Coun. Campbell Watt, Jason Cox and Kelly Hopkins listen to futurist Nikolas Badminton at the first FutureBiz Penticton Conference. Steve Kidd/Western News

Penticton businesses get a look at what is to come in the future

Business community responds positively to FutureBiz conference

Attendees at the first FutureBiz Penticton conference got a look at the future, courtesy of futurist Nikolas Badminton.

Talking about what he called “exponential technologies,” Badminton explored how artificial intelligence is going to play a role in the growth of cities, self-driving cars, alternate energy sources and more.

“What is going to happen in the next 12 years, or even in the next 20 or 30 years?” asked Badminton, adding that in the short-term, we overestimate the changes that are coming on the other side of the coin, and the effect of these changes.

Marketing and content specialist Kelly Hopkins said it was food for thought, to “look a little bit further in the future and see where we can start putting some of our resources as a city and see where we can start putting some of our attention and intention.”

City Coun. Campbell Watt was a bit reserved, saying he needed more than a one-hour presentation.

“I think there is stuff in there that the city should be starting turning their attention to,” said Watt. “It certainly takes some thought and conversation.”

Jason Cox, a local entrepreneur and unsuccessful mayoral candidate, said it’s a conversation that has been stirring for some time.

“I think there were things from this that we heard through the election, not only where we have been, but where we are going. I would have loved to see this happen two months before the election instead of weeks after, just to get people thinking about how we move forward and looking to the future, not the past,” said Cox, adding that the speakers had tied together what is going on in Penticton, while Badminton had stirred ideas about how to leverage what already exists with what is coming down the line.

Thom Tischik, executive director for Travel Penticton, has already been thinking about artificial intelligence, though not necessarily from the perspective of self-driving cars.

“I think the subject of artificial intelligence is a bigger item than we all realize, with the amount of data-mining that happens all around us,” said Tischik, adding data-driven customer profiling into the mix.

That’s going to be more and more important for the tourism industry according to Tischik, as companies us it to push information to consumers, based on, in this case, their profile as a traveller.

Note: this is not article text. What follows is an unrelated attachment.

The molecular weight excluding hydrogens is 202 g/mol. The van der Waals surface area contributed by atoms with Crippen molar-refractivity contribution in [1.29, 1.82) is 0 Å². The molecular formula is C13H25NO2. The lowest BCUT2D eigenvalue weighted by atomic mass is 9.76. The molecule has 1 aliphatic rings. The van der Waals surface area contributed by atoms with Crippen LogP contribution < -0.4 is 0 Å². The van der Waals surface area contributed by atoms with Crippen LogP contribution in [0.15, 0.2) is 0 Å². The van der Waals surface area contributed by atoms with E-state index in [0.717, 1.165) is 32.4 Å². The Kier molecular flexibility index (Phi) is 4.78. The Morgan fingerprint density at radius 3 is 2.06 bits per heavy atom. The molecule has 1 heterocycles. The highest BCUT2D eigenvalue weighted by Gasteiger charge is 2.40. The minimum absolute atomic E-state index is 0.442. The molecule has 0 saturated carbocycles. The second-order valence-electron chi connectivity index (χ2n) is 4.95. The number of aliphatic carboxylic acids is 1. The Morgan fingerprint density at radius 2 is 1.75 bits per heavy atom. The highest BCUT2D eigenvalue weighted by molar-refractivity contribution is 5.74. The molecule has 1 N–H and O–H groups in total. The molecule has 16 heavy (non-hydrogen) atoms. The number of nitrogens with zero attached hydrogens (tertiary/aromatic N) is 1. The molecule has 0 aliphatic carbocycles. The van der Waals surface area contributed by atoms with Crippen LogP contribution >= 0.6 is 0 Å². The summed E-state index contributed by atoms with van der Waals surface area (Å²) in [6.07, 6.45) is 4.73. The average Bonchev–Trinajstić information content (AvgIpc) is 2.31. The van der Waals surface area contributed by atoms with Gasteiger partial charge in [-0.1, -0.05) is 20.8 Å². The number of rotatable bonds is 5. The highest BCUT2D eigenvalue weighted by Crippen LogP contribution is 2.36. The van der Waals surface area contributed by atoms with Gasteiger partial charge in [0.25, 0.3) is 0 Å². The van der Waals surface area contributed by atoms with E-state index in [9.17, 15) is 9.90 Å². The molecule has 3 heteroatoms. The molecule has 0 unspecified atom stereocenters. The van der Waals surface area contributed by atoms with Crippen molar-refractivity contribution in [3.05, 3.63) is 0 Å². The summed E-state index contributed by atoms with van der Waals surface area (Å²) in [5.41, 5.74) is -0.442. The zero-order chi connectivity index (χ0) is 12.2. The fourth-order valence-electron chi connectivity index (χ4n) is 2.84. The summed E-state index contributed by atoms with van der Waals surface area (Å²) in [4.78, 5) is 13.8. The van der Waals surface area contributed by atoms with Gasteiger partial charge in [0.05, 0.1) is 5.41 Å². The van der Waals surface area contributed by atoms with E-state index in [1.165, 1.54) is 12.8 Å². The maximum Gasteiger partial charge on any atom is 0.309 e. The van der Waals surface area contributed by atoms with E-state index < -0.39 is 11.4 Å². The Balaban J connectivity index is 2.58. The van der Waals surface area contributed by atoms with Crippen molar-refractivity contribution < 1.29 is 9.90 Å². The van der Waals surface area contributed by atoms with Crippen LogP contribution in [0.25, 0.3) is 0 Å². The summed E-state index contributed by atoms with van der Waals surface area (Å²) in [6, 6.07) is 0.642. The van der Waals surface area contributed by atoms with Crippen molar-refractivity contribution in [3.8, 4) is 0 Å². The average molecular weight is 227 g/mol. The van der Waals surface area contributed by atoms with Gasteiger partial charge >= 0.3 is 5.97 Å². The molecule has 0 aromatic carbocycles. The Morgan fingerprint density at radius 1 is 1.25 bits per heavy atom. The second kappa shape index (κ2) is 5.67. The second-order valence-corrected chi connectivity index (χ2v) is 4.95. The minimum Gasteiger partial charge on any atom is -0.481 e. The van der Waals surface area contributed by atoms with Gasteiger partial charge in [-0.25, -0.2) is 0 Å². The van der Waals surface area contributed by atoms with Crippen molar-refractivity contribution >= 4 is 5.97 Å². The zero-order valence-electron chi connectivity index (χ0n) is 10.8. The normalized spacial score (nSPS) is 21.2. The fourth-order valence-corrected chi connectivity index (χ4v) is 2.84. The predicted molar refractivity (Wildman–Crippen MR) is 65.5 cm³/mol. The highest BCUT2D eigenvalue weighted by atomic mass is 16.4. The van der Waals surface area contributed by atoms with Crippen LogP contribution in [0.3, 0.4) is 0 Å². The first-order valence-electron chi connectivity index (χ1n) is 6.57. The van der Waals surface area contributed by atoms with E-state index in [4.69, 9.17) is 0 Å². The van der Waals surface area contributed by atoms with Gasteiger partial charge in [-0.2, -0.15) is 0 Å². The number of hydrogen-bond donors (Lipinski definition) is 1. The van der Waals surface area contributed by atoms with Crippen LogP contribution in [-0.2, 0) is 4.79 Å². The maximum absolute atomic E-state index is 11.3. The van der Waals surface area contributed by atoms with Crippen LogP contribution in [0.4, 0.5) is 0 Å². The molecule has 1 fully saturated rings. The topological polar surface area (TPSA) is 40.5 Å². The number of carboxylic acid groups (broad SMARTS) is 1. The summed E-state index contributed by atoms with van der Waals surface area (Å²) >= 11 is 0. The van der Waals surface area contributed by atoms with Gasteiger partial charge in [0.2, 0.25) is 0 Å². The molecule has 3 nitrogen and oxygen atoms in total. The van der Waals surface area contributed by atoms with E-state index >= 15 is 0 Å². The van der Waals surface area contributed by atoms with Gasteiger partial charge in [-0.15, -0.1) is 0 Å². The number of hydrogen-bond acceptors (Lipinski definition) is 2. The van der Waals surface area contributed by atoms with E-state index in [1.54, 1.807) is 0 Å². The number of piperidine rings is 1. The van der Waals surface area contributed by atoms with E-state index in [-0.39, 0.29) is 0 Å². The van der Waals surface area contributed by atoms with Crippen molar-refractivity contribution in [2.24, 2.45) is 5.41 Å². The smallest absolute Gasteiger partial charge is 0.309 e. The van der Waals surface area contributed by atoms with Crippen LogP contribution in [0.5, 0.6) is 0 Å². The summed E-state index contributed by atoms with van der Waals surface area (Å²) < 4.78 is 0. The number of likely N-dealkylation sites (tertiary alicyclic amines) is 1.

Diana Stirling, owner of LocoLanding, said that anytime the business community can get together for this kind of discussion about all levels of the economy, and thinking about the future is a good thing.

“We don’t often get the perspective from a futurist, we don’t get the opportunity to have the PIB and city on a panel together,” said Stirling.

Steve Kidd
Senior reporter, Penticton Western News
Email me or message me on Facebook
Follow us on Facebook | Twitter | Instagram

Just Posted

Talks continue on structure of regional fire departments

Okanagan-Similkameen directors heard under the current structure the CAO’s title would need to change

PRICK! sees increase in patients

The rainbow friendly service offers STI and HIV screening monthly

First Things First evoking the power of song and play

Environmental group educating through entertainment

Robbie Burns supper celebrates 260th birthday of the Ploughman Poet

Penticton Scottish Festival Society hosts annual celebration

Penticton Vees win in 10-round shootout in Merritt

The win is the Vees’ sixth win and third shootout in a row.

Video: 100 days until the David E. Kampe Tower opens

Penticton Regional Hospital started the 100-day countdown until the new tower opens to the public

B.C. man fined $10,000 after leaving moose to suffer before death

Surrey man was convicted last week on three Wildlife Act charges

Man charged in 7-Eleven fire in Shuswap granted bail

Accused facing arson charges released with 23 conditions including a 7 p.m. curfew

‘Blue Monday’ isn’t real, but depression can be

CMHA encourages people to prioritize their mental health

Anti-pipeline group wants NEB to consider impact of emissions, climate change filed NEB motion asking to apply same standard to the project as it did with Energy East pipeline

Parole granted for drunk driver who killed B.C. RCMP officer

Kenneth Jacob Fenton will be able to attend alcohol abuse treatment, nearly three years after crash that killed Const. Sarah Beckett

B.C. man charged in 2014 snake venom death of toddler

Henry Thomas was taking care of the North Vancouver girl the day before she died

B.C.’s largest public-sector union wants inquiry into money laundering, drugs

Union officials say Premier John Horgan and Attorney General David Eby have not ruled out the possibility of a public inquiry

Teen in confrontation with Native American: I didn’t provoke

Nick Sandmann of Covington Catholic High School said he was trying to defuse the situation

Most Read